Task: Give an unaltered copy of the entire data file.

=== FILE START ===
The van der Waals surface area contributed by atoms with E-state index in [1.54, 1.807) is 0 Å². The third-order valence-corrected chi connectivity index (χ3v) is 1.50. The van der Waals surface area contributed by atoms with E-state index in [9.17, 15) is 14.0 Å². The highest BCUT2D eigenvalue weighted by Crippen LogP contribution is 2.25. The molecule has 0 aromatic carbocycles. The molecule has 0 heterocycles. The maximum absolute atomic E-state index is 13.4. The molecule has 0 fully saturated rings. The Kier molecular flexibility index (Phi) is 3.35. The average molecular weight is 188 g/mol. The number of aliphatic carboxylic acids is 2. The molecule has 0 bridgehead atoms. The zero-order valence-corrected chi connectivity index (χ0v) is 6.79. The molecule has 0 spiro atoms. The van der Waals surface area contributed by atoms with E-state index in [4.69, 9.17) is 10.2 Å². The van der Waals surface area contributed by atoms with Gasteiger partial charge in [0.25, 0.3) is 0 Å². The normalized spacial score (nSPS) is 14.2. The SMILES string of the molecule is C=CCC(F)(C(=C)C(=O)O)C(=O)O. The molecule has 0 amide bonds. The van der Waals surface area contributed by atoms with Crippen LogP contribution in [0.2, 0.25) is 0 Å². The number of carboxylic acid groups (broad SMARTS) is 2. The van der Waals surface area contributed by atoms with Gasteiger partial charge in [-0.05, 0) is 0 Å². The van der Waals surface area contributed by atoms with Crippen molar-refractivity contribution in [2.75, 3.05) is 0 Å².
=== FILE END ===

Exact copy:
The van der Waals surface area contributed by atoms with E-state index in [1.54, 1.807) is 0 Å². The third-order valence-corrected chi connectivity index (χ3v) is 1.50. The van der Waals surface area contributed by atoms with E-state index in [9.17, 15) is 14.0 Å². The highest BCUT2D eigenvalue weighted by Crippen LogP contribution is 2.25. The molecule has 0 aromatic carbocycles. The molecule has 0 heterocycles. The maximum absolute atomic E-state index is 13.4. The molecule has 0 fully saturated rings. The Kier molecular flexibility index (Phi) is 3.35. The average molecular weight is 188 g/mol. The number of aliphatic carboxylic acids is 2. The molecule has 0 bridgehead atoms. The zero-order valence-corrected chi connectivity index (χ0v) is 6.79. The molecule has 0 spiro atoms. The van der Waals surface area contributed by atoms with E-state index in [4.69, 9.17) is 10.2 Å². The van der Waals surface area contributed by atoms with Gasteiger partial charge in [0.25, 0.3) is 0 Å². The normalized spacial score (nSPS) is 14.2. The SMILES string of the molecule is C=CCC(F)(C(=C)C(=O)O)C(=O)O. The molecule has 0 amide bonds. The van der Waals surface area contributed by atoms with Crippen LogP contribution in [0.2, 0.25) is 0 Å². The number of carboxylic acid groups (broad SMARTS) is 2. The van der Waals surface area contributed by atoms with Gasteiger partial charge in [-0.05, 0) is 0 Å². The van der Waals surface area contributed by atoms with Crippen molar-refractivity contribution in [2.75, 3.05) is 0 Å².